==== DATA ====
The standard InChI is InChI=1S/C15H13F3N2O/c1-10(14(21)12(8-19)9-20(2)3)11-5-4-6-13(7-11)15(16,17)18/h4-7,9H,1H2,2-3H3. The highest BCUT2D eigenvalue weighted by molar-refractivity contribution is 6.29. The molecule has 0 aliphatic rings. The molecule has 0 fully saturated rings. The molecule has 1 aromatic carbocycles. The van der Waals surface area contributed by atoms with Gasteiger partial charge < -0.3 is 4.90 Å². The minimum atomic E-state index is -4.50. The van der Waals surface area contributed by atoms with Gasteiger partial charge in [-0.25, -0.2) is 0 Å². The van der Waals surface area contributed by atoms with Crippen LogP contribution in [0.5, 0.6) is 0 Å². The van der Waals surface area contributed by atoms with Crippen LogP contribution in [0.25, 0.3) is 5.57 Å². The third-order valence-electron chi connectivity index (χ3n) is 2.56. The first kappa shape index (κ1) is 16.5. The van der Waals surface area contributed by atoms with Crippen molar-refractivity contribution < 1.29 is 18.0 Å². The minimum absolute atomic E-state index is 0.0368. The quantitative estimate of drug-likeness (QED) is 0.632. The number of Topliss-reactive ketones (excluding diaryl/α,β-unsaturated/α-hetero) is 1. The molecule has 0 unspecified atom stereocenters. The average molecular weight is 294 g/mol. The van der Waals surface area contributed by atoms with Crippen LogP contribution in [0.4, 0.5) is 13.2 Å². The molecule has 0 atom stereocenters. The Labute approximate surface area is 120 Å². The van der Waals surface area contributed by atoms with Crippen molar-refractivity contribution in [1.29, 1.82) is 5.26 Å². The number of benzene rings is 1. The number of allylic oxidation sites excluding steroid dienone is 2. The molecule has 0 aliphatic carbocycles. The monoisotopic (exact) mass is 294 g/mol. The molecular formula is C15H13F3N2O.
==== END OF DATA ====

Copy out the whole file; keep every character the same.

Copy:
The standard InChI is InChI=1S/C15H13F3N2O/c1-10(14(21)12(8-19)9-20(2)3)11-5-4-6-13(7-11)15(16,17)18/h4-7,9H,1H2,2-3H3. The highest BCUT2D eigenvalue weighted by molar-refractivity contribution is 6.29. The molecule has 0 aliphatic rings. The molecule has 0 fully saturated rings. The molecule has 1 aromatic carbocycles. The van der Waals surface area contributed by atoms with Gasteiger partial charge < -0.3 is 4.90 Å². The minimum atomic E-state index is -4.50. The van der Waals surface area contributed by atoms with Gasteiger partial charge in [-0.25, -0.2) is 0 Å². The van der Waals surface area contributed by atoms with Crippen LogP contribution in [0.5, 0.6) is 0 Å². The van der Waals surface area contributed by atoms with Crippen LogP contribution in [0.25, 0.3) is 5.57 Å². The third-order valence-electron chi connectivity index (χ3n) is 2.56. The first kappa shape index (κ1) is 16.5. The van der Waals surface area contributed by atoms with Crippen molar-refractivity contribution < 1.29 is 18.0 Å². The minimum absolute atomic E-state index is 0.0368. The quantitative estimate of drug-likeness (QED) is 0.632. The number of Topliss-reactive ketones (excluding diaryl/α,β-unsaturated/α-hetero) is 1. The molecule has 0 unspecified atom stereocenters. The average molecular weight is 294 g/mol. The van der Waals surface area contributed by atoms with Crippen LogP contribution in [0.4, 0.5) is 13.2 Å². The molecule has 0 atom stereocenters. The Labute approximate surface area is 120 Å². The van der Waals surface area contributed by atoms with Crippen molar-refractivity contribution in [1.29, 1.82) is 5.26 Å². The number of benzene rings is 1. The number of allylic oxidation sites excluding steroid dienone is 2. The molecule has 0 aliphatic carbocycles. The monoisotopic (exact) mass is 294 g/mol. The molecular formula is C15H13F3N2O.